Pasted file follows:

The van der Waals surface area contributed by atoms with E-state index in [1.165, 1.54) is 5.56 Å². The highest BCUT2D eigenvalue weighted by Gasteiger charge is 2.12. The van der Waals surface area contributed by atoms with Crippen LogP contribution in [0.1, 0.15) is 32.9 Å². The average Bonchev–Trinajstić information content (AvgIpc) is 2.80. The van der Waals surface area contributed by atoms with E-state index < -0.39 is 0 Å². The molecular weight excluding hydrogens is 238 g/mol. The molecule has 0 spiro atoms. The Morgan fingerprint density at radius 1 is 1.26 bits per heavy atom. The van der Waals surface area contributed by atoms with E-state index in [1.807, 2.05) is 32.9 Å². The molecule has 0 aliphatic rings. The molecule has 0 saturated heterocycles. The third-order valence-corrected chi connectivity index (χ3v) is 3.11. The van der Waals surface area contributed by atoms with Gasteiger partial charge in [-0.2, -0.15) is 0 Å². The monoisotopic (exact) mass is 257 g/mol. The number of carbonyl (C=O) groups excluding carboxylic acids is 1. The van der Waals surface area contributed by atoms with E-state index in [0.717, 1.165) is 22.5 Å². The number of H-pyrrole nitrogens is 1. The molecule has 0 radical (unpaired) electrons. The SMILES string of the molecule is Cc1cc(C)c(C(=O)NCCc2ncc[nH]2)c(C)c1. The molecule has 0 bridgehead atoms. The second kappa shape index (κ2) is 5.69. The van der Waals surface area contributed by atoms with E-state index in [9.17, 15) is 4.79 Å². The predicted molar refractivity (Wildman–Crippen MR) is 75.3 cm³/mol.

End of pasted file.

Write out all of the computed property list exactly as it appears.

The van der Waals surface area contributed by atoms with E-state index in [1.165, 1.54) is 5.56 Å². The highest BCUT2D eigenvalue weighted by Gasteiger charge is 2.12. The van der Waals surface area contributed by atoms with Crippen LogP contribution in [0.1, 0.15) is 32.9 Å². The average Bonchev–Trinajstić information content (AvgIpc) is 2.80. The van der Waals surface area contributed by atoms with E-state index < -0.39 is 0 Å². The molecular weight excluding hydrogens is 238 g/mol. The molecule has 0 spiro atoms. The Morgan fingerprint density at radius 1 is 1.26 bits per heavy atom. The van der Waals surface area contributed by atoms with E-state index in [1.807, 2.05) is 32.9 Å². The molecule has 0 aliphatic rings. The molecule has 0 saturated heterocycles. The third-order valence-corrected chi connectivity index (χ3v) is 3.11. The van der Waals surface area contributed by atoms with Gasteiger partial charge in [-0.2, -0.15) is 0 Å². The monoisotopic (exact) mass is 257 g/mol. The number of carbonyl (C=O) groups excluding carboxylic acids is 1. The van der Waals surface area contributed by atoms with E-state index in [0.717, 1.165) is 22.5 Å². The number of H-pyrrole nitrogens is 1. The molecule has 0 radical (unpaired) electrons. The SMILES string of the molecule is Cc1cc(C)c(C(=O)NCCc2ncc[nH]2)c(C)c1. The molecule has 0 bridgehead atoms. The second kappa shape index (κ2) is 5.69. The van der Waals surface area contributed by atoms with E-state index in [9.17, 15) is 4.79 Å². The predicted molar refractivity (Wildman–Crippen MR) is 75.3 cm³/mol.